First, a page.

Meanwhile, a group of carvers waits outside Chris Pudlat's office to have their latest works appraised. Pudlat is the co-op's buyer and he's busy -- it is spring, the time to stockpile, because many carvers will soon head to outpost camps to hunt for the summer. "The prices we charge here are double what we pay the carver," Pudlat says. "Then the price is at least doubled again before it hits Southern gallery shelves."

He nods at an exquisite gull, a delicate carving with long graceful wings priced at $500. "The artist got $250 for that, and it would put you out at least $1,000 in Toronto. But if you had caught Napachie Sharky before he walked in my door, he probably would have let you have it for $300."

The co-op funnels profits back into the community and into obtaining rock -- 27 tonnes a year -- from the treacherous, hard-to-reach quarries in the rolling tundra northwest of Cape Dorset.

When I can't find print-shop manager Jimmy Manning for a tour of his facilities, I ask an elderly woman smoking a cigarette outside the door if she has seen him. Leaning against a garbage bin, she smiles a near-toothless smile and shrugs.

Manning soon arrives, and shows me how stone-cut prints are created. The artist's design is etched into stone, which is then coated with many layers of paint using a small roller. In this way, each Japanese rice-paper print is an original. After a run of between 30 to 50 prints, the design is sanded off the stone surface and the slate reused.

"We experimented with many different kinds of stone, until we finally settled on slate from old pool tables," Manning explains, adding that the superstar of Inuit print-making had left the co-op minutes earlier after signing her completed works for her highly anticipated October collection release.

Kenojuak Ashevak, 79, used to bring her art in the 1950s from outpost camps to Cape Dorset by dog team. She has received the Order of Canada, and holds the honour of having produced a 1960 print called The Enchanted Owl that recently sold for $58,000, the most ever paid for an Inuit print, at a Toronto auction. It also appeared on a six-cent stamp.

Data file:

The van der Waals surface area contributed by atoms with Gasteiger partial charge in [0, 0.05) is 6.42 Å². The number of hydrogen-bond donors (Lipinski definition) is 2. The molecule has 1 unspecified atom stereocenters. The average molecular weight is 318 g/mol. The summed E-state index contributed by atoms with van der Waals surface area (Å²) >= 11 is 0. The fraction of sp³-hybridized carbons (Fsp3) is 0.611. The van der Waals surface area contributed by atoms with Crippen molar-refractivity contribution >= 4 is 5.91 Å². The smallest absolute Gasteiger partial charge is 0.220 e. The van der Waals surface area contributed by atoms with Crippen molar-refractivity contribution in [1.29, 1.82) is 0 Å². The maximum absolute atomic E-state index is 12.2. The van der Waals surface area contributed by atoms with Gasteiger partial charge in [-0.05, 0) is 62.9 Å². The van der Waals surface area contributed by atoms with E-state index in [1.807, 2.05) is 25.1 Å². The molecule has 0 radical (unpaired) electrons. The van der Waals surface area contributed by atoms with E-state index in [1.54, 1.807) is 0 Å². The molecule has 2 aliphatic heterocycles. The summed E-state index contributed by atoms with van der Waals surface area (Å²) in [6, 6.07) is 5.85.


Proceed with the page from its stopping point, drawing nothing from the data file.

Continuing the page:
"Oh," Manning says, looking out the window, "there she is," and points at the cigarette-smoking woman leaning against the trash bin. Like all things Inuit, there is no pretension about the artists here.

I spend my last day in Cape Dorset watching a harpoon-wielding hunter take shape. I check back on the carver's progress every few hours -- just to make sure this one doesn't get away.

Pack your bags

GETTING THERE

Regular twice-weekly flights on First Air ( ) and Kenn Borek Air ( ) connect Cape Dorset with Iqaluit. WHERE TO SHOP FOR ART

West Baffin Eskimo Co-operative: Cape Dorset; 867-897-8827 .

Nunavut Arts and Crafts Association: Iqaluit; 867-979-7808; . The seventh annual Nunavut Arts Festival (www.nacaarts.org/craftfest.html), which features all types of artwork from across the territory, usually takes place in June.

Iqaluit Fine Arts Studio: 867-979-5578; . Close enough to the airport for a quick dash over between flights.

Northern Country Arts: Iqaluit (near the North Mart supermarket); 867-979-0067; northerncountryarts.ca.

Uqqurmiut Centre for Arts and Crafts: 867-473-8669; .

WHERE TO STAY

Huit Huit Tours: Cape Dorset; 867-897-8806; capedorsettours.com. B&B-style accommodations from $185 a person per night.

MORE INFORMATION

Nunavut Tourism: 1-800-491-7910; .